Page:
To Have or To Do? That Is The Question

Possessions or Experiences?

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Even in these tough economic times, you may find yourself with a bit of cash to spare. You've been working hard, and you want to treat yourself. Should you spend it on an "experience", such as an soft adventure tour, sporting event or concert? Or a material object? Maybe you been thinking about a new car, or that 60" high definition plasma flat panel television with Dolby Surround Sound (I want one). Which would you choose? If you said ‘both’, you are a person after my own heart. But greed aside it does raise the interesting question of whether you cherish experiences or possessions more.

Of course, there are some people out there who do have both, but we don’t like them much. For the rest of us mere mortals, if we are very lucky we might be able to pick one or the other once every 5 or 10 years. So what provides the greatest satisfaction in the short-term…and in the long-term? Which choice is the better investment?

Recent Research May Provide The Answer

An experience may generate positive memories that outlast the allure of a new material possession. Recent psychological research suggests that, in the long run, experiences make people happier than possessions. That's in part because the initial joy of acquiring a new object, such as a new car, fades over time as people become accustomed to seeing it every day. Experiences, on the other hand, continue to provide happiness through memories long after the event occurred.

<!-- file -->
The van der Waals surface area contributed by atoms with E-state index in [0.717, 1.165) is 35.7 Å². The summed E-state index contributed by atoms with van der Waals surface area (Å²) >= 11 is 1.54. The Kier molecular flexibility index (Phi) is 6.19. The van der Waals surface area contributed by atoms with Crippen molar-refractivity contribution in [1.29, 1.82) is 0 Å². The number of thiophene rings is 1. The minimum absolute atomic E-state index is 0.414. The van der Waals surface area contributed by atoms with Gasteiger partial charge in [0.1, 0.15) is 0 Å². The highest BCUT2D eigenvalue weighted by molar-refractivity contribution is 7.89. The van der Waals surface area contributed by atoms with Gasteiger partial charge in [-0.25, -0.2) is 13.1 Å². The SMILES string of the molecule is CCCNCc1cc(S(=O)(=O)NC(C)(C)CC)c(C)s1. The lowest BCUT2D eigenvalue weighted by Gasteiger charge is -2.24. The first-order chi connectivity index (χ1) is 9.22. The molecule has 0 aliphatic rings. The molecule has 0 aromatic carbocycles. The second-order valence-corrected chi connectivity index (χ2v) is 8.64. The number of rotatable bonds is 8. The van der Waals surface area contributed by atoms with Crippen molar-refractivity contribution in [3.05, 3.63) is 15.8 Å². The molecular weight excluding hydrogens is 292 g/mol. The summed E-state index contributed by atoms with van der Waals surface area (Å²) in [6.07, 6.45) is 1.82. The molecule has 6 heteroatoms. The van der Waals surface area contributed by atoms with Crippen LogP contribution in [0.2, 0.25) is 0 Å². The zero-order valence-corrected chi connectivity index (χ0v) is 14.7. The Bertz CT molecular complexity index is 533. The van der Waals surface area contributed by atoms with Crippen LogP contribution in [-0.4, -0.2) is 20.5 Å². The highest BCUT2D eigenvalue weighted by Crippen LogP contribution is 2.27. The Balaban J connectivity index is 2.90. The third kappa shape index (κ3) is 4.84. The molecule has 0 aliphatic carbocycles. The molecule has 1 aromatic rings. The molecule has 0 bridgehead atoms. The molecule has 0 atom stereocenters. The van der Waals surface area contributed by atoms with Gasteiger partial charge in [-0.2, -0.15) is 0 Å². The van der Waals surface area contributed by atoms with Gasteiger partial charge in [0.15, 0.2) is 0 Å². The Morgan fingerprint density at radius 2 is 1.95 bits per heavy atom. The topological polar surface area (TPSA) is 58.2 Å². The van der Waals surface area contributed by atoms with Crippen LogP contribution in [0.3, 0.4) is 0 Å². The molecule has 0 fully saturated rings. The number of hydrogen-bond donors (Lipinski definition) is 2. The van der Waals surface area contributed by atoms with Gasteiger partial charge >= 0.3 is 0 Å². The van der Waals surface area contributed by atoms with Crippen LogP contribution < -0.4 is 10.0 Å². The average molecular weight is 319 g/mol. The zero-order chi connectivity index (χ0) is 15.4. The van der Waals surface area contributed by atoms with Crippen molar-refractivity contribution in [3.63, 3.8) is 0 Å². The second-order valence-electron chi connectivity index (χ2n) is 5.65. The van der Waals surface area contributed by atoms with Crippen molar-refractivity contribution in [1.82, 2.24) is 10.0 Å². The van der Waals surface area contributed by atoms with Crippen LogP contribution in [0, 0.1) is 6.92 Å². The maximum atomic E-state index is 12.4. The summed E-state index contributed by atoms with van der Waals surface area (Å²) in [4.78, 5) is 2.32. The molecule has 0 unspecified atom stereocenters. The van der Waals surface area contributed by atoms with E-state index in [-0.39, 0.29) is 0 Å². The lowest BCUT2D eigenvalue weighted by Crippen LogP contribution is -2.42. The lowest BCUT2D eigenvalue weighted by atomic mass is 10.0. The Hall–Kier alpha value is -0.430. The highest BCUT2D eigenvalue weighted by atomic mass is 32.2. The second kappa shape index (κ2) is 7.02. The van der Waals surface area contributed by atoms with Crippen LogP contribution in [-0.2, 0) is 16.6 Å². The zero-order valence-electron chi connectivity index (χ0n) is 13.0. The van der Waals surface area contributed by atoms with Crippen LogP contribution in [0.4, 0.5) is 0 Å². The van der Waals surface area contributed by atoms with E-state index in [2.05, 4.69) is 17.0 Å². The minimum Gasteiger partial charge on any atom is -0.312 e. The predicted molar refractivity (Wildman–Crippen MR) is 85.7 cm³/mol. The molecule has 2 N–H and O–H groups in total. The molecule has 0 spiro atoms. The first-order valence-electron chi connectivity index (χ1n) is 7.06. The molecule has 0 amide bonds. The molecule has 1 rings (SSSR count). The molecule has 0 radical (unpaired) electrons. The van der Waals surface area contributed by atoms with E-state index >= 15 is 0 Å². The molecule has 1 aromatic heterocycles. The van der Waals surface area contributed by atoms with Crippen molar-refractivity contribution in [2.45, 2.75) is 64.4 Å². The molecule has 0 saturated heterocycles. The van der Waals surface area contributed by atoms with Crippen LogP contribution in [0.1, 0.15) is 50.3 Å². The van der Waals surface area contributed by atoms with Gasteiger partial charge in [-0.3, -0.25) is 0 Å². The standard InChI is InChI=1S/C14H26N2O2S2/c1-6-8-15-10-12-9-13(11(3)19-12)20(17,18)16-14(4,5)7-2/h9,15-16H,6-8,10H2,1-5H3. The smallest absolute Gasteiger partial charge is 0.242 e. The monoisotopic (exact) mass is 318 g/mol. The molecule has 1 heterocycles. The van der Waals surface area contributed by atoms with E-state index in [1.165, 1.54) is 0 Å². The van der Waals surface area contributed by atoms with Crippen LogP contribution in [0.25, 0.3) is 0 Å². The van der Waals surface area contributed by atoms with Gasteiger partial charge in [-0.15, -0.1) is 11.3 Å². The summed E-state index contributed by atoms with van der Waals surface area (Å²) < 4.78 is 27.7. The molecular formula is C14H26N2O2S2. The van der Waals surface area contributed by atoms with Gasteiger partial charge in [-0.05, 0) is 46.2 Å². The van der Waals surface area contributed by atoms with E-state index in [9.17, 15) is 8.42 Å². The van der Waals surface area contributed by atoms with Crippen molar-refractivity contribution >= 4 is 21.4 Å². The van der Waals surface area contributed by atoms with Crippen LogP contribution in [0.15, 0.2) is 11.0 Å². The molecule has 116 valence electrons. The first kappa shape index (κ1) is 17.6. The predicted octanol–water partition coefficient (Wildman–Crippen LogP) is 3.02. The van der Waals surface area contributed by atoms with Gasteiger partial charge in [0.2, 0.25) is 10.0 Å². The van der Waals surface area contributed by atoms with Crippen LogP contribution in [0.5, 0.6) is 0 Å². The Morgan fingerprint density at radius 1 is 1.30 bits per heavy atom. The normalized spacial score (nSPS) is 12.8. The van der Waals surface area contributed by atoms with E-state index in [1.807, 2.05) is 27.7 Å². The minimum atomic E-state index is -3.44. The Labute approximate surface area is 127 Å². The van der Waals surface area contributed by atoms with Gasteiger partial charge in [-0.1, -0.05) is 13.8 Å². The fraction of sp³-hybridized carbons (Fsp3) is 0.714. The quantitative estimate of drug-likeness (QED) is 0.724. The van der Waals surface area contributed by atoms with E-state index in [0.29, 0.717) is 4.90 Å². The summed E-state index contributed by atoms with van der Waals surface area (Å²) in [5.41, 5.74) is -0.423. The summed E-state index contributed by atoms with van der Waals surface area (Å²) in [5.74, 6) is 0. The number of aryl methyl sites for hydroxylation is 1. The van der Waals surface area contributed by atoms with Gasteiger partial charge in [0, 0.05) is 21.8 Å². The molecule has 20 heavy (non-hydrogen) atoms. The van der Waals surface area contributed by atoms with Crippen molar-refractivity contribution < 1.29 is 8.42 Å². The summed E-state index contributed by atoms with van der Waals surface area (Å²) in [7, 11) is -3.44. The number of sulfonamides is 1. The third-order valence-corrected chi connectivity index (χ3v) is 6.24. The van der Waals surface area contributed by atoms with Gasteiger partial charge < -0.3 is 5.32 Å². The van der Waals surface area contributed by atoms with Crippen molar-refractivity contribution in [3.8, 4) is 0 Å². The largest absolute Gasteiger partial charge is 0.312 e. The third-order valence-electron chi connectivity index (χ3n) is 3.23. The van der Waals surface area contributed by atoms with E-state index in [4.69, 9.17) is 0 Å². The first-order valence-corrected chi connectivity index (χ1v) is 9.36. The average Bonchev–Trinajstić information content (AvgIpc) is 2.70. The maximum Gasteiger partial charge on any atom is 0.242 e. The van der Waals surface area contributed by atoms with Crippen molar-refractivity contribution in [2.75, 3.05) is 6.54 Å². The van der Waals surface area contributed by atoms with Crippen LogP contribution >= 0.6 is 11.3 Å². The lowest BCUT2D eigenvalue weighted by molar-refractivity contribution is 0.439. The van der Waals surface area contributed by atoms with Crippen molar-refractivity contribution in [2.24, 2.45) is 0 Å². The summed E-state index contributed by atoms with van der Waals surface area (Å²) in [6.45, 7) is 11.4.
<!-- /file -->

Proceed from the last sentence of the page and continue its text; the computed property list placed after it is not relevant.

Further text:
I am a homebody, who watches too much TV (I am told) but I would REALLY enjoy that plasma screen. But, I also have the unenviable burden of REALLY enjoying travel. I say unenviable because while some of my friends are quite happy to live on day-old birdseed in order to pool all of their money into traveling, I really do like a few special home comforts (Big Screen TV, hint … hint …. new 17 inch MacBook Pro …. hint … hint … iPod Touch …. and lots and lots of traveling. Alas, not being Donald Trump, or married to his daughter (is she available?), I usually have to pick between the adventure trip or the slab of smoked ribs.

I think what was most striking about this Study was in how participants said others around them reacted to either the purchased object or experience. Experiences led to more happiness in others than purchases did. A sense of relatedness to others — getting closer to friends and family — may be one of the reasons why experiences generate more happiness.

"When people spend money on life experiences, whether they also take someone with them or buy an extra ticket or whatever, most of our life experiences involve other individuals," says Study author Dr. Ryan Howell. People were fulfilling their need for social bonding while having these experiences, he said.

Feeling Alive